Another bright flash outside followed by thunder, much sharper and violent this time. The single swinging incandescent bulb flickered and went out. Blackness enveloped Ethel.

She squinted her eyes as if she could will her aging vision to adjust to the dark. She wished that she'd lost her sense of smell along with her sight. She thought she almost had gotten used to the reek, but somehow there it was again, stronger.

Slowly, hazy silhouettes formed: the tools in the corner, the table, the aprons flapping, the meat hooks dangling and jangling--an apron hanging from a meat hook in front of her? How did that--

Again, white light filled the room from that tiny window like from a flashbulb. Her night vision was ruined again, but the snapshot that had been burned into her mind stopped her breath cold. The apron hanging from the meat hook wasn't an apron at all.

No. It can't be.

Another flash confirmed the image--a man hanging by his heels from the hook--, and she could hear the rafters creak as he swung slowly from side to side...

Get control of yourself, Ethel. You're being silly again. Your old scared mind's playing tricks on you.

With an eerie abruptness, the storm ceased. A break in the clouds allowed the full moon to shoot a beam through the small window, and now she could see shapes again in the quicksilver dimness, could see the tools and the aprons and the hooks and the man hanging from the hooks. Just barely, she could even see where the hooks pierced his bloody ankles. Thin black rivulets ran down his legs to his torso and into his armpits and down his limply hanging arms and then drip, drip, dripped off his fingertips, making new little black puddles on the floor.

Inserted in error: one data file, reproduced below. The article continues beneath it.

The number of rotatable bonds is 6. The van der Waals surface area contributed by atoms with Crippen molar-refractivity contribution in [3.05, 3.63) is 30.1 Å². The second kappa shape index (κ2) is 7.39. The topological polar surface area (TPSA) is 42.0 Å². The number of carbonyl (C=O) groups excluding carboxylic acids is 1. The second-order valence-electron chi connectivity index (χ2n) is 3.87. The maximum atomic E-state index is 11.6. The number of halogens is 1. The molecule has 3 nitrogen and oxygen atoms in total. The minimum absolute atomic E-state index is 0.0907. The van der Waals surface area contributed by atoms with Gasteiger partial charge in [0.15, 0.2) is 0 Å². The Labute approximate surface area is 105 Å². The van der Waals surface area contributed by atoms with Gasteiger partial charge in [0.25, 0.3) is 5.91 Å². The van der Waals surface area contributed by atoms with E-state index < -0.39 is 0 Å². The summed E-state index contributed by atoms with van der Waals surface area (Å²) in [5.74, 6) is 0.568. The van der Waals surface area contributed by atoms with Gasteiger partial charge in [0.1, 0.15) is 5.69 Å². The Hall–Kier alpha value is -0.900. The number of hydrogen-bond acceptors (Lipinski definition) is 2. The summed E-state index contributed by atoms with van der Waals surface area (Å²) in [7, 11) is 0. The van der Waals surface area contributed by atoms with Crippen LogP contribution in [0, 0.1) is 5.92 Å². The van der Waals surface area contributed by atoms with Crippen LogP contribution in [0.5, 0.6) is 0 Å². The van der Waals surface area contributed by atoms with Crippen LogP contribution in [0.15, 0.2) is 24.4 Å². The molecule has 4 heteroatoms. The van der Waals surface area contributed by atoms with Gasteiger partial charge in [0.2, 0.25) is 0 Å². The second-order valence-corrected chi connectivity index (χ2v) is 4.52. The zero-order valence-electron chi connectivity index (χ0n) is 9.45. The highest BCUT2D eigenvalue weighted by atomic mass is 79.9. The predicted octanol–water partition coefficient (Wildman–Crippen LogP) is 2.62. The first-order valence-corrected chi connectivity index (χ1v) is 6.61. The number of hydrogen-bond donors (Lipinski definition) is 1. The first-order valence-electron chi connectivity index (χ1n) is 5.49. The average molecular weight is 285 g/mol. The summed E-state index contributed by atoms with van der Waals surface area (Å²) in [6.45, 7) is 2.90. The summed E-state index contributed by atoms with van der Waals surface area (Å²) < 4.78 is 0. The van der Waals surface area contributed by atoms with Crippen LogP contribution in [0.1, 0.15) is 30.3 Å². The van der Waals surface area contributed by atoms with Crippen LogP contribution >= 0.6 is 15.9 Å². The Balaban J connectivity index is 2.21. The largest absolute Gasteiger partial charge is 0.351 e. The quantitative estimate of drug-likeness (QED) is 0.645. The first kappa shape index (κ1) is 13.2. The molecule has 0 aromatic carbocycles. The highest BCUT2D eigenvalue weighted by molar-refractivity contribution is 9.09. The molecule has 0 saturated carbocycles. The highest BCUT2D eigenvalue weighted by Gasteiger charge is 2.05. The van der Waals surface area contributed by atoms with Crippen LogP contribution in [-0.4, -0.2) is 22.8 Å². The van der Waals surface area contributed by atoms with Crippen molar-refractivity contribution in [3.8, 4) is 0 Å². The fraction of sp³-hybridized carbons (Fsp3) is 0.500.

The wind had stopped, but the man was still swinging slowly back and forth, the old rafters still protesting his weight. The shaft of moonlight coming through the window highlighted a spot in the air where his face would pass as it swung, and Ethel let out a small scream when she saw it. Not because the man was alive; not even because the man was looking at her, smiling at her, even--but because she knew that face, even in this half-darkness. She knew that cloudy stare.


Bernard did not answer, only stared back, grinning wildly. But, though his eyes were still milky with cataracts, it was not the half-conscious, empty look from him she'd grown accustomed to on her nursing home visits.

Ethel's heart was like a steam engine now, only it started skipping, threatening to derail. She closed her eyes and again tried to slow it and steady her breathing, halfway hoping that when she opened her eyes, Swinging Bernard would be gone.

He wasn't.

"Bernard. Stop looking at me like that. Stop...stop it."

He only smiled. And swung. And dripped.

"Bernard, I can explain this."

Smile. Swing. Drip.

"Well, I wouldn't be here if it weren't for you, you know. George, he--well, I thought, anyways--well, I wasn't getting much attention from you. Or, I hadn't--and even before you went all...you know...and..."

Up on the rafter she saw an oblong shadow moving toward Bernard and then resting above the hook he dangled from.

"And so what if I did go on a date? And... well, you know? I'm with another man, mister, and what do you think about that?" But her voice faltered and cracked a little on the last word.

The oblong shadow--it had a long, wormy tail, too--moved down the meat hook and rested on Bernard's toes. It lifted up its head--yes, it had a head, and ears, and whiskers, too--and began to squeak.

"And if you think I deserve this...like you even paid me attention before you left me with your nursing home bills and cleaning up your pathetic drool--" Ethel felt her fear turning to anger. "I had to practically wipe the drool off your face even before--yes, Bernard, I still remember that waitress! And your secretary, don't think I didn't know what was going on then!"